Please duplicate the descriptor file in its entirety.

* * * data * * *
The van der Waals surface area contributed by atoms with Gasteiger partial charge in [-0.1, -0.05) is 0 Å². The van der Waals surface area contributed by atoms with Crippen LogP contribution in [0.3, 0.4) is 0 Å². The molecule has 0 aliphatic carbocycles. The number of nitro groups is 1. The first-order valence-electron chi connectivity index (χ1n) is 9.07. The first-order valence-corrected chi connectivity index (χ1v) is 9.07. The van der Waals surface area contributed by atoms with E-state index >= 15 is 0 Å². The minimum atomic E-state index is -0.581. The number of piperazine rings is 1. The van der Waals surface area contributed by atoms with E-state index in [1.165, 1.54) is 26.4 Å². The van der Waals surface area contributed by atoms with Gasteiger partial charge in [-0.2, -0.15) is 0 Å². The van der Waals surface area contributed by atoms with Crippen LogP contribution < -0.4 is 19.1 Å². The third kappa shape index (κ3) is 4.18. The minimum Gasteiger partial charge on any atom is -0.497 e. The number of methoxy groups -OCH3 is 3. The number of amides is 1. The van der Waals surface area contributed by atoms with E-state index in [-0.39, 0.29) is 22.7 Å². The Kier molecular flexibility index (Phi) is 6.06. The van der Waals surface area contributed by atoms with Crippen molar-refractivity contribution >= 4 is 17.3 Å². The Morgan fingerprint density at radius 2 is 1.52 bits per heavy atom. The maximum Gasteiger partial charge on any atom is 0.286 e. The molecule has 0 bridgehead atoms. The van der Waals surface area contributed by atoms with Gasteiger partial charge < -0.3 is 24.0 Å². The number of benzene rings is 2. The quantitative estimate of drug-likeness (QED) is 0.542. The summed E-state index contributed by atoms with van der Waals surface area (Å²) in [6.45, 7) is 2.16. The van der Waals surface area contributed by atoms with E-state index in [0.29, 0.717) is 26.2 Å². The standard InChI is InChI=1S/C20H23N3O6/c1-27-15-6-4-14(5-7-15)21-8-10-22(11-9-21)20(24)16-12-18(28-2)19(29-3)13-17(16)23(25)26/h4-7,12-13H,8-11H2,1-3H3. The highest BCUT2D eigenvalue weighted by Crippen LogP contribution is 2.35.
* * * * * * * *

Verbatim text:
The van der Waals surface area contributed by atoms with Gasteiger partial charge in [-0.1, -0.05) is 0 Å². The van der Waals surface area contributed by atoms with Crippen LogP contribution in [0.3, 0.4) is 0 Å². The molecule has 0 aliphatic carbocycles. The number of nitro groups is 1. The first-order valence-electron chi connectivity index (χ1n) is 9.07. The first-order valence-corrected chi connectivity index (χ1v) is 9.07. The van der Waals surface area contributed by atoms with E-state index >= 15 is 0 Å². The minimum atomic E-state index is -0.581. The number of piperazine rings is 1. The van der Waals surface area contributed by atoms with E-state index in [1.165, 1.54) is 26.4 Å². The van der Waals surface area contributed by atoms with Gasteiger partial charge in [-0.2, -0.15) is 0 Å². The van der Waals surface area contributed by atoms with Crippen LogP contribution < -0.4 is 19.1 Å². The third kappa shape index (κ3) is 4.18. The minimum Gasteiger partial charge on any atom is -0.497 e. The number of methoxy groups -OCH3 is 3. The number of amides is 1. The van der Waals surface area contributed by atoms with E-state index in [-0.39, 0.29) is 22.7 Å². The Kier molecular flexibility index (Phi) is 6.06. The van der Waals surface area contributed by atoms with Crippen molar-refractivity contribution >= 4 is 17.3 Å². The Morgan fingerprint density at radius 2 is 1.52 bits per heavy atom. The maximum Gasteiger partial charge on any atom is 0.286 e. The molecule has 0 bridgehead atoms. The van der Waals surface area contributed by atoms with Gasteiger partial charge < -0.3 is 24.0 Å². The number of benzene rings is 2. The quantitative estimate of drug-likeness (QED) is 0.542. The summed E-state index contributed by atoms with van der Waals surface area (Å²) in [6.45, 7) is 2.16. The van der Waals surface area contributed by atoms with E-state index in [0.29, 0.717) is 26.2 Å². The standard InChI is InChI=1S/C20H23N3O6/c1-27-15-6-4-14(5-7-15)21-8-10-22(11-9-21)20(24)16-12-18(28-2)19(29-3)13-17(16)23(25)26/h4-7,12-13H,8-11H2,1-3H3. The highest BCUT2D eigenvalue weighted by Crippen LogP contribution is 2.35.